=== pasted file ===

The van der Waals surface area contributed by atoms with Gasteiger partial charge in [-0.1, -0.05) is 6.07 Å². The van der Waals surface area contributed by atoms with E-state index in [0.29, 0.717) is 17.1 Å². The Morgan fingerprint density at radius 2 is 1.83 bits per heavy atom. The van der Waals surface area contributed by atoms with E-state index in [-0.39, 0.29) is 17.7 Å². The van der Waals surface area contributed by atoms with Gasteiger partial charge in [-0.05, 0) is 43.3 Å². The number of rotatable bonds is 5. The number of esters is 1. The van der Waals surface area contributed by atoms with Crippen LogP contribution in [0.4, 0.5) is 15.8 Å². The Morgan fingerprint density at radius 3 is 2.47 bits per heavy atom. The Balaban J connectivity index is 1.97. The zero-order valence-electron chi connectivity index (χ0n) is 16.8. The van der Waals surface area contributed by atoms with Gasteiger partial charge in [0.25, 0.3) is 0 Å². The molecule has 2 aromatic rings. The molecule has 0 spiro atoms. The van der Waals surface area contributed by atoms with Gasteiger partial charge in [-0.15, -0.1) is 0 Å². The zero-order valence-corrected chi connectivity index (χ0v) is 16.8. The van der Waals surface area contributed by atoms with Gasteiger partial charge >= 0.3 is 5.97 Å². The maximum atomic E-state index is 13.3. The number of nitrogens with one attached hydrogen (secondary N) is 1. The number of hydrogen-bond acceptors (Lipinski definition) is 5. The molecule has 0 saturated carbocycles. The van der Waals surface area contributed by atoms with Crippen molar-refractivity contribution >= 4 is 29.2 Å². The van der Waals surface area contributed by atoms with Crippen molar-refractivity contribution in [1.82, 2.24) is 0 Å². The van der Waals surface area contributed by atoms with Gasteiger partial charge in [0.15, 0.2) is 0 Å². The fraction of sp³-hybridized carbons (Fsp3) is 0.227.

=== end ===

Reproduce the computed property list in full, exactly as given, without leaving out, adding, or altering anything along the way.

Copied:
The van der Waals surface area contributed by atoms with Gasteiger partial charge in [-0.1, -0.05) is 6.07 Å². The van der Waals surface area contributed by atoms with E-state index in [0.29, 0.717) is 17.1 Å². The Morgan fingerprint density at radius 2 is 1.83 bits per heavy atom. The van der Waals surface area contributed by atoms with E-state index in [-0.39, 0.29) is 17.7 Å². The van der Waals surface area contributed by atoms with Gasteiger partial charge in [-0.05, 0) is 43.3 Å². The number of rotatable bonds is 5. The number of esters is 1. The van der Waals surface area contributed by atoms with Crippen LogP contribution in [0.4, 0.5) is 15.8 Å². The Morgan fingerprint density at radius 3 is 2.47 bits per heavy atom. The Balaban J connectivity index is 1.97. The zero-order valence-electron chi connectivity index (χ0n) is 16.8. The van der Waals surface area contributed by atoms with Gasteiger partial charge in [0.25, 0.3) is 0 Å². The molecule has 2 aromatic rings. The molecule has 0 spiro atoms. The van der Waals surface area contributed by atoms with Gasteiger partial charge in [-0.15, -0.1) is 0 Å². The zero-order valence-corrected chi connectivity index (χ0v) is 16.8. The van der Waals surface area contributed by atoms with Gasteiger partial charge >= 0.3 is 5.97 Å². The maximum atomic E-state index is 13.3. The number of nitrogens with one attached hydrogen (secondary N) is 1. The number of hydrogen-bond acceptors (Lipinski definition) is 5. The molecule has 0 saturated carbocycles. The van der Waals surface area contributed by atoms with Crippen molar-refractivity contribution >= 4 is 29.2 Å². The van der Waals surface area contributed by atoms with Crippen molar-refractivity contribution in [1.82, 2.24) is 0 Å². The van der Waals surface area contributed by atoms with Gasteiger partial charge in [0.15, 0.2) is 0 Å². The fraction of sp³-hybridized carbons (Fsp3) is 0.227.